Safety Tips around Electricity
With electricity it's always best to err on the side of caution. Here are just some of the most important guidelines for the use and handling of electricity.
Trees can cause power outages when branches rub against power lines, or branches break and fall on lines or when trees are blown over on to power lines during storms. Please call us to report downed trees or vegetation growing into or through power lines at 978 827-4423.
Call before you dig! It's the law. Do not send an email. Homeowners often make risky assumptions about whether or not they should get their utility lines marked, but every digging job requires a call -- even small projects like planting trees and shrubs. The depth of utility lines varies and there may be multiple utility lines in a common area. Call two days in advance of digging and a representative will send out someone to mark underground facilities.
At least 2 days in advance, do the following:
Call DIG SAFE by dialing 811. IMPORTANT: Click here for more from DigSafe.
Other Important Rules...
- Assume that all overhead wires are energized at lethal voltages. Never assume that a wire is safe to touch even if it is down or appears to be insulated.
- Never touch a fallen overhead power line. Call the electric utility company to report fallen electrical lines.
- Stay at least 10 feet away from overhead wires during cleanup and other activities. If working at heights or handling long objects, survey the area before starting work for the presence of overhead wires.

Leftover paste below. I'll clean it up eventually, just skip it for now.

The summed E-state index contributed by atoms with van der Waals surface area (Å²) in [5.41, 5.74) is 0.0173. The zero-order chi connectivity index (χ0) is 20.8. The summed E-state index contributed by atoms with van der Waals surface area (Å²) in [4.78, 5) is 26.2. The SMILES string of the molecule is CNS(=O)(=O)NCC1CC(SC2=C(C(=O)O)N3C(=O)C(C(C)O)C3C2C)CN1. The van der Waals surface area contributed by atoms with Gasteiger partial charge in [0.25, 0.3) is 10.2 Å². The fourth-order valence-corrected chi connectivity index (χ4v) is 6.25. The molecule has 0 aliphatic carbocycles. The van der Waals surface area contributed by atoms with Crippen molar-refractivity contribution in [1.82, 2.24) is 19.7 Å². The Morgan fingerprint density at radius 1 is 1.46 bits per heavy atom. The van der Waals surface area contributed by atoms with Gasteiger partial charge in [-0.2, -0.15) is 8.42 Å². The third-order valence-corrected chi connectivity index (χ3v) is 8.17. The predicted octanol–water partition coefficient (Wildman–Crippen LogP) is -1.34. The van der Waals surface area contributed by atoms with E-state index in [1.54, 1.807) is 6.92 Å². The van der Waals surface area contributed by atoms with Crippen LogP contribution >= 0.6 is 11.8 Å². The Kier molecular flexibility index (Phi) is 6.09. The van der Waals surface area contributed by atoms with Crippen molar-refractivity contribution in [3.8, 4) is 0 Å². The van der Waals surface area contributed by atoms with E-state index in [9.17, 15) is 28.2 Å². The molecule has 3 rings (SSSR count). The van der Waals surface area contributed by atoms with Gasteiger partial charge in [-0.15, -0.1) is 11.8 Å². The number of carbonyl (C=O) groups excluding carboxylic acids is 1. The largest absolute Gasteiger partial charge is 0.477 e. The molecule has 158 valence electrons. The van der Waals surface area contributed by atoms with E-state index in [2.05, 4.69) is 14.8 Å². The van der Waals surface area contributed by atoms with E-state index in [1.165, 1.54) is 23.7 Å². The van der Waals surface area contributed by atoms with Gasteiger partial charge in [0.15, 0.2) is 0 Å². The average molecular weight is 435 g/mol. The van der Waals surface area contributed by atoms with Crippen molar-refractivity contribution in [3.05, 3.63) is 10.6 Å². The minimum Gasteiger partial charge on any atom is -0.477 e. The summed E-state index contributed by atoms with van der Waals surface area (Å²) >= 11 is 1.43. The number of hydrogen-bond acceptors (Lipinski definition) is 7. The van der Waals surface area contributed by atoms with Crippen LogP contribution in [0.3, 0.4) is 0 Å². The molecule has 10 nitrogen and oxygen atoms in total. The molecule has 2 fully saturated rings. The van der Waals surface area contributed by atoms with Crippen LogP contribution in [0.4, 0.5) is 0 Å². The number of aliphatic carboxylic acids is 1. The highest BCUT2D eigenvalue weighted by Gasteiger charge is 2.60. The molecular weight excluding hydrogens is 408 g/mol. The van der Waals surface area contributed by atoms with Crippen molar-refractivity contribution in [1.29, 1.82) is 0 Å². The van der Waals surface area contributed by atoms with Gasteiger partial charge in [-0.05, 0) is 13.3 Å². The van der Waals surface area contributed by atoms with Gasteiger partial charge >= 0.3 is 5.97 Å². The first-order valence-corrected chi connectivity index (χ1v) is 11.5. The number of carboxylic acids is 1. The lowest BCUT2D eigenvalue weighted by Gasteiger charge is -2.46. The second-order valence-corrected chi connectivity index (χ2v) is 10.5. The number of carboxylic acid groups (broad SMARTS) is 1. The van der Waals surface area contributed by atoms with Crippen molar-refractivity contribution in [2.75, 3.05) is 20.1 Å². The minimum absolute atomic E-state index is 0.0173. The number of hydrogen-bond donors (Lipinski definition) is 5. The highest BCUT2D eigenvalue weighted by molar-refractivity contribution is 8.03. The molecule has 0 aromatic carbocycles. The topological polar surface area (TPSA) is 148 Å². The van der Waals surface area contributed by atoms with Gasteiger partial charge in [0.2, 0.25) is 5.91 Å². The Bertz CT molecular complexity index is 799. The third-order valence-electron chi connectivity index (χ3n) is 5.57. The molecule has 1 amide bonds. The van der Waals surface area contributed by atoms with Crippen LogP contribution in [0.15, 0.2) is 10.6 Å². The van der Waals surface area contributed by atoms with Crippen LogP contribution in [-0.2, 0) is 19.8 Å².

- If an overhead wire falls across your vehicle while you are driving, stay inside the vehicle and continue to drive away from the line. If the engine stalls, do not leave your vehicle. Warn people not to touch the vehicle or the wire. Call or ask someone to call the local electric utility company and emergency services.
- Never operate electrical equipment while you are standing in water.
- Never repair electrical cords or equipment unless qualified and authorized.
- Have a qualified electrician inspect electrical equipment that has gotten wet before energizing it.
- If working in damp locations, inspect electric cords and equipment to ensure that they are in good condition and free of defects, and use a ground-fault circuit interrupter (GFCI).
- Always use caution when working near electricity.